Disinformation in the name of the ‘fight against disinformation’ - The case of ‘EU DisinfoLab’

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[...] We therefore decided to conduct a research on this organisation, which is developed in the second section of this policy brief. Created in December 2017, EU DisinfoLab gained full notoriety soon afterwards when it managed to convince French media and French authorities that an internal political scandal was being propagated by a ‘Russian conspiracy’. To our knowledge, this was the most obvious and almost successful contemporary disinformation manoeuvre in the democratic world. Although an independent study rapidly managed to debunk ‘EU DisinfoLab’s Russian conspiracy theory, and although some among the independent press and various observers clearly denounced the manipulation, the fact is that the organisation continued its activities and – as is the present case – even managed considerable success in its disinformation strategies. We proceed, in the subsequent section, to analyse the context of EU DisinfoLab’. We discovered it was part of a sprawl of ‘disinfolabs’ simultaneously emerging in 2017/2018, originally financed by technology companies. Whereas other, partnering organisations lack a style of aggressive and insulting disinformation comparable to that adopted by EU DisinfoLab, we found the logic of their actions debatable, as they seemed to believe that being sponsored by the biggest players in the information industry provides them with the authority to become some sort of information police. We analyse the ‘Information disorder: Toward an interdisciplinary framework for research and policy making’ and we see therein an attempt to transform into the doctrine of the democratic world a framework for suppressing pluralism and freedom of expression – increasing the power and influence of the information industry’s major players and deviating the State from its crucial role of insuring a level playing field for information providers. Modern disinformation strategies are yet more formidable and dangerous than those classic. They strive in autocratic states; yet are also able to permeate democratic societies lacking the capacity to control their influence and facing a perilous concentration of power on information providers. Whereas polarisation is inherent to democratic societies, modern disinformation strategies promote toxic polarisation, transforming activism into malevolent despotism. [...]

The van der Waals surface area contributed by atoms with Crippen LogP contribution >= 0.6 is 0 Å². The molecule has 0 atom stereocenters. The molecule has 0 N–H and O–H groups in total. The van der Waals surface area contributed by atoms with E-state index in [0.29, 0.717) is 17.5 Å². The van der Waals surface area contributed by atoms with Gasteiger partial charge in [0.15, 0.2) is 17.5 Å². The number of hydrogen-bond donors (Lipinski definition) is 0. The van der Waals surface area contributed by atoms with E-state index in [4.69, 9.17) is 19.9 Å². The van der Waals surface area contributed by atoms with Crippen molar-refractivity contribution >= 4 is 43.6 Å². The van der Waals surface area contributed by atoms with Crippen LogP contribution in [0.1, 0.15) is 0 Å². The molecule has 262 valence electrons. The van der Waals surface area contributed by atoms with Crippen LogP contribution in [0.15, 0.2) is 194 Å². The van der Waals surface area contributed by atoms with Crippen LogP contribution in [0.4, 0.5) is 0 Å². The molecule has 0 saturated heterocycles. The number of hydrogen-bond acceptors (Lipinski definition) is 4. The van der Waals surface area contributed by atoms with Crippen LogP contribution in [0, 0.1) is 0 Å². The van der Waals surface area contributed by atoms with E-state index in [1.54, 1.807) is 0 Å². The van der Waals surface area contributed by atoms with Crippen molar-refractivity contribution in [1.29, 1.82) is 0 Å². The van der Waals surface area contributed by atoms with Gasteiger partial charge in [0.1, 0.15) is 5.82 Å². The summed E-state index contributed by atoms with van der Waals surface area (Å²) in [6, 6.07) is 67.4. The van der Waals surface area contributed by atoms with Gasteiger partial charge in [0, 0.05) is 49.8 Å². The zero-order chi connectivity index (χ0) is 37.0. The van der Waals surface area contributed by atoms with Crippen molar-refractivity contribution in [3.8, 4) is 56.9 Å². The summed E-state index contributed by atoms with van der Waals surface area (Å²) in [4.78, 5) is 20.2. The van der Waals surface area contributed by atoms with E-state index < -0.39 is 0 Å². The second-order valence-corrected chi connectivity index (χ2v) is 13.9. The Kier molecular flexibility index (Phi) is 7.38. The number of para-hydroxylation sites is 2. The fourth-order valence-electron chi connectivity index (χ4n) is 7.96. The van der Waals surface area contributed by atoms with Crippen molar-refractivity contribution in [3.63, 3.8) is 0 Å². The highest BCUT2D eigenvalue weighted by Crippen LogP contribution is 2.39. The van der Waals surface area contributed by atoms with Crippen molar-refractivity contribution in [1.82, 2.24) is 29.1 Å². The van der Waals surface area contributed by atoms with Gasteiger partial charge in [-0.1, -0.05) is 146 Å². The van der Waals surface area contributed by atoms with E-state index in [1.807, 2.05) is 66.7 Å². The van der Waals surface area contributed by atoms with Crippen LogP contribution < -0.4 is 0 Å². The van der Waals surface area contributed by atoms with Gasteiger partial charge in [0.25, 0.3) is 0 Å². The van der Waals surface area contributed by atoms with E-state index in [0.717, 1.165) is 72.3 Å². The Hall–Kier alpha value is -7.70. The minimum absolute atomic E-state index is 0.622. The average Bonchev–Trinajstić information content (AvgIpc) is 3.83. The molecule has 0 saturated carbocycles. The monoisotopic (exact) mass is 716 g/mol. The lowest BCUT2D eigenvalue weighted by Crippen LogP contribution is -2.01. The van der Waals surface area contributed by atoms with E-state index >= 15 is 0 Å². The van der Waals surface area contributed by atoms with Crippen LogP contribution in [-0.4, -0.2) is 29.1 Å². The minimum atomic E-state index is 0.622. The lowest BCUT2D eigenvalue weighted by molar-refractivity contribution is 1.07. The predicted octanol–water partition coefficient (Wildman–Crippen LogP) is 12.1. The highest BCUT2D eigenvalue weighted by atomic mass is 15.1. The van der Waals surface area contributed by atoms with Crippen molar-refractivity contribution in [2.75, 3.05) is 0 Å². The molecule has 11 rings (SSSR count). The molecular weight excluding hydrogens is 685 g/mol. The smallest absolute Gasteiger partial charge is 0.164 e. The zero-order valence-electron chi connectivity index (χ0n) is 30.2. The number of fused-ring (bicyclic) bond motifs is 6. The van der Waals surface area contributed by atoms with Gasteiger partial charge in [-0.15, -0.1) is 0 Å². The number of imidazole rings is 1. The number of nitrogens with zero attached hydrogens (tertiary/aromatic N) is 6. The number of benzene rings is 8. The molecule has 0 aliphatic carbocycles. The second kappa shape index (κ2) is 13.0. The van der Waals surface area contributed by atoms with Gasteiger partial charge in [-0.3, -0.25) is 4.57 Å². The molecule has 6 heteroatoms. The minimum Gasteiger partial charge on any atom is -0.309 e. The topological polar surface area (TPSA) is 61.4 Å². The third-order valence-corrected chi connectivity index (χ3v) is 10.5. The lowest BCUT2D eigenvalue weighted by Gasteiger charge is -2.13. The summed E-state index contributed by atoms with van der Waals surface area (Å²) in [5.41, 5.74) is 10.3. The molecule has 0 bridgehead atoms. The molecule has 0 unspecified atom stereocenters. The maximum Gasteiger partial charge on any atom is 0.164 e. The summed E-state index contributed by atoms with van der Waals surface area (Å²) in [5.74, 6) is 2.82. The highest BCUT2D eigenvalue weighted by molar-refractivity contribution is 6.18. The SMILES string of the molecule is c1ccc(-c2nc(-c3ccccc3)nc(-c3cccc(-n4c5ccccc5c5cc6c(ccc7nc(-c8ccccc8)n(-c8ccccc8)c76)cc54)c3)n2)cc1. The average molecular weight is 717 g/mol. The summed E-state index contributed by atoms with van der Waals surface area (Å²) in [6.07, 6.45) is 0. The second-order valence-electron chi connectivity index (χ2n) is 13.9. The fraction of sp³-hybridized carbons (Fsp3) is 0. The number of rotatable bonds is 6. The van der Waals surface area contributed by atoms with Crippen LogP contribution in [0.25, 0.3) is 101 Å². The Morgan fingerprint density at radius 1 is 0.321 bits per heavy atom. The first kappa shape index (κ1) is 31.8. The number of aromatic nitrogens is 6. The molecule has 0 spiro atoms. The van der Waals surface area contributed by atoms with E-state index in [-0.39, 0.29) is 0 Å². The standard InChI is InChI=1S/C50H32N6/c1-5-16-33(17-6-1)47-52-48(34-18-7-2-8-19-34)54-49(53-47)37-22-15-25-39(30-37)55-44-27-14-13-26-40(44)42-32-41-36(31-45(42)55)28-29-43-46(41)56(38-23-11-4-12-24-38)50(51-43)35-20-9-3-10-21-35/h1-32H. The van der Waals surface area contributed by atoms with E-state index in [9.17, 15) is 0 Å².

Document type: Working paper
Publisher: South Asia Democratic Forum (SADF)
Place of Publication: Brussels
Date: 2021
Version: Secondary publication
Date Deposited: 04 Jun 2021
Number of Pages: 40
Faculties / Institutes: Miscellaneous > Individual person
DDC-classification: News media, journalism, publishing
Political science
Controlled Keywords: Europa, Desinformation, Falschmeldung, Demokratie, Gesellschaft, Meinungsfreiheit, Regulierung
Uncontrolled Keywords: Europa, Desinformation, Falschmeldung, Demokratie, Gesellschaft, Meinungsfreiheit, Regulierung / Europe, disinformation, false news, democracy, society, freedom of expression, regulation
Subject (classification): Media
Countries/Regions: other countries
Series: Themen > SADF Policy Brief
Volume: 11
Additional Information: DOI: 10.48251/SADF.ISSN.2406-5625.PB.11 (DOI der Erstausgabe)